An Inside Look at How Sports Teams Sell Ad Patches
An industry insider gives us an exclusive peek behind the curtain.
By far the biggest storyline in the uni-verse over the past several years is the spread of advertising patches in the Big Four pro leagues. The NBA began the practice in 2017, followed by the NHL (helmet ads in 2021, jersey ads in 2022) and then MLB (sleeve ads in 2023).
But while ad patches are high-profile uni elements, the machinations behind them are largely hidden from public view. For example, how exactly do these uniform ads get sold? Like, do the teams just announce, “We’re open for business!” and wait for the phone to ring? And with some teams and leagues ending up with egg on their face after their advertisers turned out to be disreputable, it seems reasonable to ask how much vetting, if any, is part of the ad sale process.
As it happens, teams rarely handle these types of deals themselves. Instead, there’s a group of companies that specialize in big-ticket ad and sponsorship sales, and teams usually hire one of those firms to find a uni advertiser for them.
I recently heard from a Uni Watch reader who happens to work for one of those firms. He agreed to answer my questions about how uni ads are sold as long as I didn’t identify him or his company. (That meant we couldn’t talk about any specific ad deals he worked on, obviously.)
Our conversation turned out to be really, really interesting. I learned a lot, and I think you will too. Here’s a transcript, edited for length and clarity, of our recent Zoom call.
Uni Watch: Tell me a little bit about the kind of company you work for.
Anonymous: We’re a sports marketing agency. There are many agencies like us that do similar things, where teams and leagues and governing bodies, and other entities that sell sponsorship in sports, hire us to do that for them. And sometimes it’s on a long-term basis; other times, it’s on a project-by-project basis. And we have salespeople who are actively out there talking to brands to try to sell them various things, and the brands buy those various things.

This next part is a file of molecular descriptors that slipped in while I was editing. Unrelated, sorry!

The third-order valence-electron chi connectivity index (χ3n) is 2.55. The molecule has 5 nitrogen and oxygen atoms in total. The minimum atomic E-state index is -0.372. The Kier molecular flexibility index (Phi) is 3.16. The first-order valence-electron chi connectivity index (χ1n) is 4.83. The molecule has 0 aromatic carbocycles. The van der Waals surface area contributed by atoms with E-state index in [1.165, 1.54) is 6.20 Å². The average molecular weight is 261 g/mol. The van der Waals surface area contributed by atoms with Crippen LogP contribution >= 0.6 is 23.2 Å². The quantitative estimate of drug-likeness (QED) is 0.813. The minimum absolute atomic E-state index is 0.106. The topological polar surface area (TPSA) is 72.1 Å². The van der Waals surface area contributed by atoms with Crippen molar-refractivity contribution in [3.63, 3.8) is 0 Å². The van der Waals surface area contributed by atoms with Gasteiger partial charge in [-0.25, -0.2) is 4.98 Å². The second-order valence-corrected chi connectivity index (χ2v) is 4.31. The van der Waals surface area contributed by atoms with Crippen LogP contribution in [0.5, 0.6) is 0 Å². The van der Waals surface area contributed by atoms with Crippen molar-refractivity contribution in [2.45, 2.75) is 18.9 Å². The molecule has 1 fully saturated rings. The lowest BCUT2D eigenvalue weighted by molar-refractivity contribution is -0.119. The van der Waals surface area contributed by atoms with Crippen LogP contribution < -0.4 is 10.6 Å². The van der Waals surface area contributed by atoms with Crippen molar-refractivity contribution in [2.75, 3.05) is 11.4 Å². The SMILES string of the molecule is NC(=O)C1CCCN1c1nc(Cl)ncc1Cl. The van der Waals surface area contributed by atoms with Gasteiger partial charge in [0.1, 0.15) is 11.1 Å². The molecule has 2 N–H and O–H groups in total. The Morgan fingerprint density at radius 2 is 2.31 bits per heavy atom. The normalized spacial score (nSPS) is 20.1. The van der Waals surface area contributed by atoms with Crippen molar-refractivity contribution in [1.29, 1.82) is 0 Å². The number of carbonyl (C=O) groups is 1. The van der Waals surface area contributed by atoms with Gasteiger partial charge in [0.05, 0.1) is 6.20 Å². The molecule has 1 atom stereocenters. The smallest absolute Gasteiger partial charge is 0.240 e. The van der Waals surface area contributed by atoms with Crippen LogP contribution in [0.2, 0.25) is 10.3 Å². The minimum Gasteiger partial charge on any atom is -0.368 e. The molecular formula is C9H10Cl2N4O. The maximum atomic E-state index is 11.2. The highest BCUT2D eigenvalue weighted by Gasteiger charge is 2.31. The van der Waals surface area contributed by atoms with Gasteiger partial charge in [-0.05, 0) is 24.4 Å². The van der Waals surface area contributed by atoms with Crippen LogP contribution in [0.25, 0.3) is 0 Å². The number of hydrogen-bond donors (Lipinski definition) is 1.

UW: Are you one of those salespeople?
Anonymous: No. I work on the creative side. We have a bunch of creative deliveries that we do, based on what we sell. So I manage a creative services team of about 20 people. We have graphic designers, we have marketers.
UW: So you’re creating pitch decks and things like that?
Anonymous: That’s a part of it. But we have people who are executing things after they’re sold. If you see one of those “Find the ball under the hat” things on the Jumbotron, my team creates those motion graphics.
UW: Let’s say I’m a pro sports team and I’m looking to sell space on my jersey. And I’m used to doing all kinds of corporate partnerships and ad deals. Why do I need to hire a company like yours to handle the sale of the ad patch, instead of just doing it myself?
Anonymous: Some teams do it themselves. But for the most part, it’s a pretty specialized sale. And to find brands that have enough money to spend on one asset is a very specific task. It’s a lot like real estate: You can sell your house by yourself if you want, but you’re probably better off hiring a real estate agent.
Also, when a team has a staff of sponsorship salespeople who are charged with hitting a number…
UW: Meaning they have a target amount of revenue that they have to bring in?
Anonymous: Right. They need to concentrate on that. If you had those same people working on selling a uniform patch, they wouldn’t be able to concentrate on hitting their number with all the other sponsorships they’re selling. And if they concentrate on those other sponsorships, they won’t have enough time to devote to the patch. The patch is a pretty large-ticket item that takes some concerted effort to sell. So they hire us, or another agency like us, to do that.
UW: How many agencies are there in this category?
Anonymous: I would say there’s probably like 12 companies that play in this larger-scale sponsorship sales space. And then of those 12, there’s probably like five or six that specialize on targeting patch deals.
UW: If I’m a team that’s looking to hire a company like yours, how do you get me to work with your company, instead of one of the other agencies?